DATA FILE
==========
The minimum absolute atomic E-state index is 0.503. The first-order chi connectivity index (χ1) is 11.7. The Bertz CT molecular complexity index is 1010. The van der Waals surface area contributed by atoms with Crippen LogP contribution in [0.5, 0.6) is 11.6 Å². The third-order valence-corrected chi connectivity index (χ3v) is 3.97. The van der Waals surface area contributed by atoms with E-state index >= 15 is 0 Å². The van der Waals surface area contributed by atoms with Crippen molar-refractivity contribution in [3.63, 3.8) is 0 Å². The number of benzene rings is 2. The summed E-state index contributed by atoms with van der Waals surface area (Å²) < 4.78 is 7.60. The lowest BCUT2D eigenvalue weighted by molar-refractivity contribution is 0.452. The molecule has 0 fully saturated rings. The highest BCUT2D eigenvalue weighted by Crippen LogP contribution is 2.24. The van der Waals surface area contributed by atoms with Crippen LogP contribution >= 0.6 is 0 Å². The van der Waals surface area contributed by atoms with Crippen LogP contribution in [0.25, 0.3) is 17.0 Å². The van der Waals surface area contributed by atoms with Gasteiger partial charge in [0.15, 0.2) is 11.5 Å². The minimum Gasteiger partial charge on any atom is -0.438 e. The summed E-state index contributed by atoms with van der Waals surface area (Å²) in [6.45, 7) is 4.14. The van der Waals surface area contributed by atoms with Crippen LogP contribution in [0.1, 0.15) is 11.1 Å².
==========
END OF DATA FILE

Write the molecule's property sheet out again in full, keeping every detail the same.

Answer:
The minimum absolute atomic E-state index is 0.503. The first-order chi connectivity index (χ1) is 11.7. The Bertz CT molecular complexity index is 1010. The van der Waals surface area contributed by atoms with Crippen LogP contribution in [0.5, 0.6) is 11.6 Å². The third-order valence-corrected chi connectivity index (χ3v) is 3.97. The van der Waals surface area contributed by atoms with E-state index >= 15 is 0 Å². The van der Waals surface area contributed by atoms with Crippen molar-refractivity contribution in [3.63, 3.8) is 0 Å². The number of benzene rings is 2. The summed E-state index contributed by atoms with van der Waals surface area (Å²) < 4.78 is 7.60. The lowest BCUT2D eigenvalue weighted by molar-refractivity contribution is 0.452. The molecule has 0 fully saturated rings. The highest BCUT2D eigenvalue weighted by Crippen LogP contribution is 2.24. The van der Waals surface area contributed by atoms with Crippen LogP contribution >= 0.6 is 0 Å². The van der Waals surface area contributed by atoms with Crippen LogP contribution in [0.25, 0.3) is 17.0 Å². The van der Waals surface area contributed by atoms with Gasteiger partial charge in [0.15, 0.2) is 11.5 Å². The minimum Gasteiger partial charge on any atom is -0.438 e. The summed E-state index contributed by atoms with van der Waals surface area (Å²) in [6.45, 7) is 4.14. The van der Waals surface area contributed by atoms with Crippen LogP contribution in [0.1, 0.15) is 11.1 Å².